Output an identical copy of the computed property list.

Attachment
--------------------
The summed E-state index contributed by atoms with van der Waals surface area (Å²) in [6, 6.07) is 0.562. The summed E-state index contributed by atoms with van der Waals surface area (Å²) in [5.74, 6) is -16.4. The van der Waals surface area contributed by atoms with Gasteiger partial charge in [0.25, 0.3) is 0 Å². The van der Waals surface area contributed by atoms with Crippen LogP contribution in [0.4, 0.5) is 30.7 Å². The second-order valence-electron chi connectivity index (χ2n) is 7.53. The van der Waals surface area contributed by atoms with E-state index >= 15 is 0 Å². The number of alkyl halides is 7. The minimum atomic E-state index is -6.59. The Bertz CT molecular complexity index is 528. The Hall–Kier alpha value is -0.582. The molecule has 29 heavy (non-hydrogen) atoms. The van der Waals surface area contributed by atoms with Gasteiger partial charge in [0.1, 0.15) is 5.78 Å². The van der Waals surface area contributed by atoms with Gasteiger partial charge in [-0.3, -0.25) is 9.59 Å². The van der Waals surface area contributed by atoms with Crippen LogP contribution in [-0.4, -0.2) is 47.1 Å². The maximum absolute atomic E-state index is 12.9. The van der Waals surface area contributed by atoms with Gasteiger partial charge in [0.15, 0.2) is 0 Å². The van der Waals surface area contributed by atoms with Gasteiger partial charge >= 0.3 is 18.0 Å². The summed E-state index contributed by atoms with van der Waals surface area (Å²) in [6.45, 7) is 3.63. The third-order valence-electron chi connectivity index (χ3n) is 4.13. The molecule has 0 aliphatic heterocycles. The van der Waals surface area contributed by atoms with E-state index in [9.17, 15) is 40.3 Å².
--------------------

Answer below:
The summed E-state index contributed by atoms with van der Waals surface area (Å²) in [6, 6.07) is 0.562. The summed E-state index contributed by atoms with van der Waals surface area (Å²) in [5.74, 6) is -16.4. The van der Waals surface area contributed by atoms with Gasteiger partial charge in [0.25, 0.3) is 0 Å². The van der Waals surface area contributed by atoms with Crippen LogP contribution in [0.4, 0.5) is 30.7 Å². The second-order valence-electron chi connectivity index (χ2n) is 7.53. The van der Waals surface area contributed by atoms with E-state index >= 15 is 0 Å². The number of alkyl halides is 7. The minimum atomic E-state index is -6.59. The Bertz CT molecular complexity index is 528. The Hall–Kier alpha value is -0.582. The molecule has 29 heavy (non-hydrogen) atoms. The van der Waals surface area contributed by atoms with Gasteiger partial charge in [0.1, 0.15) is 5.78 Å². The van der Waals surface area contributed by atoms with Gasteiger partial charge in [-0.3, -0.25) is 9.59 Å². The van der Waals surface area contributed by atoms with Crippen LogP contribution in [-0.4, -0.2) is 47.1 Å². The maximum absolute atomic E-state index is 12.9. The van der Waals surface area contributed by atoms with Gasteiger partial charge in [0.15, 0.2) is 0 Å². The van der Waals surface area contributed by atoms with Gasteiger partial charge >= 0.3 is 18.0 Å². The summed E-state index contributed by atoms with van der Waals surface area (Å²) in [6.45, 7) is 3.63. The third-order valence-electron chi connectivity index (χ3n) is 4.13. The molecule has 0 aliphatic heterocycles. The van der Waals surface area contributed by atoms with E-state index in [9.17, 15) is 40.3 Å².